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Reappraisal of Job Opportunities After COVID

06/17/2021

The Federal Reserve incorporates employment data in their decisions regarding interest rates, bond purchases and management of the economy.  It is evident that job creation is slowing as denoted by data for March through mid-June.  There is a growing realization that many jobs lost during COVID in 2020 may never return.  Numerous small businesses that collectively employ a significant proportion of the working population ceased functioning in 2020, despite federal and state support programs.  A number of large companies have introduced mechanization in response to a shortage of workers and there has been a general reappraisal of the function and contribution of middle management positions. 

 

An additional factor relates to both resignations and more importantly retirement, reducing the number of available employees.  In May, there was a discrepancy of 7.5 million jobs between current employment and the number of positions available as compared to February 2020. The overhang from COVID is still affecting the number of positions available and the inclination of workers to return to their previous jobs, even if available. It is evident that 2022 will have a different workforce composition compared to pre-COVID 2019.

 

Jobs requiring repetitive manual labor will be replaced progressively by currently available and proven mechanical technology.  The most intensive area for labor and the most replaceable in an egg- packing plant involves the transfer of packs to outer containers.  Both Sanovo and Moba in addition to independents including Pasco, market case packers that show a beneficial return on capital investment at labor rates that now exceed $15 per hour.  Previously egg producers were disinclined to invest in robotics when labor was readily available at lower wage rates than at present.  Bar coding, machine vision and integrated IT systems relieve middle management of the pressures of record keeping and aspects of quality control.  The design of modern grading and breaking installations lowers manual input for decontamination, as cleaning-in-place is now a feature of most new installations.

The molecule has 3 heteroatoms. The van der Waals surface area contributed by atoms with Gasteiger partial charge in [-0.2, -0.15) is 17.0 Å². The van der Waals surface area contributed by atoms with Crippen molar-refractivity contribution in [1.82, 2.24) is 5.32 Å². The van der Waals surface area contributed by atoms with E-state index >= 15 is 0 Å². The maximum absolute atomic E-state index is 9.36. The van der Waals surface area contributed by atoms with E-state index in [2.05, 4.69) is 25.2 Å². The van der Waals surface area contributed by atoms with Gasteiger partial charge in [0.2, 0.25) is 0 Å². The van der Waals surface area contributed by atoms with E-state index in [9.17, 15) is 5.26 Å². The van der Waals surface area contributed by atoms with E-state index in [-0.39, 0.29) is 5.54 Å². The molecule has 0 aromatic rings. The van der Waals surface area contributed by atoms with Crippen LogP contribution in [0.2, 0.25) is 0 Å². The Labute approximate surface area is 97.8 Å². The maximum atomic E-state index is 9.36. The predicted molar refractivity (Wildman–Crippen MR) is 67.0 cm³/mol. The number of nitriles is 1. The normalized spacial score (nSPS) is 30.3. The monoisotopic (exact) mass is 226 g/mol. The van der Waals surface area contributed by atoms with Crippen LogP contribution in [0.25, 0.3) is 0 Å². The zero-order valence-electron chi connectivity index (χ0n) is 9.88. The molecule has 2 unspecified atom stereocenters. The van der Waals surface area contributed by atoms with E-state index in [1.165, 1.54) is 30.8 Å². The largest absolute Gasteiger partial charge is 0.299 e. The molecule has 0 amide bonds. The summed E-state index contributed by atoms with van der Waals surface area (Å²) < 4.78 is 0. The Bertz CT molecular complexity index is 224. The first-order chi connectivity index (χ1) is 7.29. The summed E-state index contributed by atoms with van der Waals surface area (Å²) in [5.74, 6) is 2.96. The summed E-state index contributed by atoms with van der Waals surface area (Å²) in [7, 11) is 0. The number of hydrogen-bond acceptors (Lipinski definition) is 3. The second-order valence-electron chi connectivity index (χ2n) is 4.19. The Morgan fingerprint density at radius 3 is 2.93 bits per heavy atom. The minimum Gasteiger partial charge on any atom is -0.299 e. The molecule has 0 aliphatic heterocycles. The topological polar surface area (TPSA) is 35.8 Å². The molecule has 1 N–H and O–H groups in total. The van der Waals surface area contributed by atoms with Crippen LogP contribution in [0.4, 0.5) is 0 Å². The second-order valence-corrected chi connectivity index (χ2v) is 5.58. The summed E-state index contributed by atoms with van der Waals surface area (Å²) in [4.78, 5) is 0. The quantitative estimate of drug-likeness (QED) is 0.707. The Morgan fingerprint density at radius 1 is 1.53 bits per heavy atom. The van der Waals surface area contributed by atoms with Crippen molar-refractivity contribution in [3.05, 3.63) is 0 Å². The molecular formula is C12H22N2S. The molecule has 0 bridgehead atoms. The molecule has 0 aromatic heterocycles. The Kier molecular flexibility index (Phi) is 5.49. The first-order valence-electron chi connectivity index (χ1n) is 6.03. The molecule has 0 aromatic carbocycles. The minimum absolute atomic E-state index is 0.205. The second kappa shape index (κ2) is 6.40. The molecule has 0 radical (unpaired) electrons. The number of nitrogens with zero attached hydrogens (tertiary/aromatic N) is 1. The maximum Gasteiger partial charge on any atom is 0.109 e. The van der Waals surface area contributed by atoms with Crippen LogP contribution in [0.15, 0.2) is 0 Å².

Unfortunately in hen barns, conversion from conventional cage housing to aviaries requires between two to three times the labor requirement and the work performed cannot be easily mechanized. More sophisticated control systems integrating ventilation, lighting, and alarms have reduced reliance on routine decisions on flock management. Advances in technology for injecting vaccines not only enhance the efficiency of administration but also improves accuracy in dosing and consistency in immunizing pullet flocks. 

 

The realization that close to three million in the U.S. workforce have retired following the advent of COVID suggests the need for intensified training to allow workers to advance through the sequential levels of repetitive labor to supervision and then to management.  USPOULTRY is providing recruiting grants to universities and colleges to attract new entrants to the industry to replace retirees and to introduce new concepts and skills.  Obviously additional personnel with more specific training at all levels will be required as the industry expands and undergoes transition to alternative housing. 

 

The U.S. egg industry underwent changes both in structure and introduction of innovative technology through the first two decades since the millennium.  COVID has obviously accelerated this trend and senior management should be attuned to the needs of personnel and their skill sets in planning and capital investment.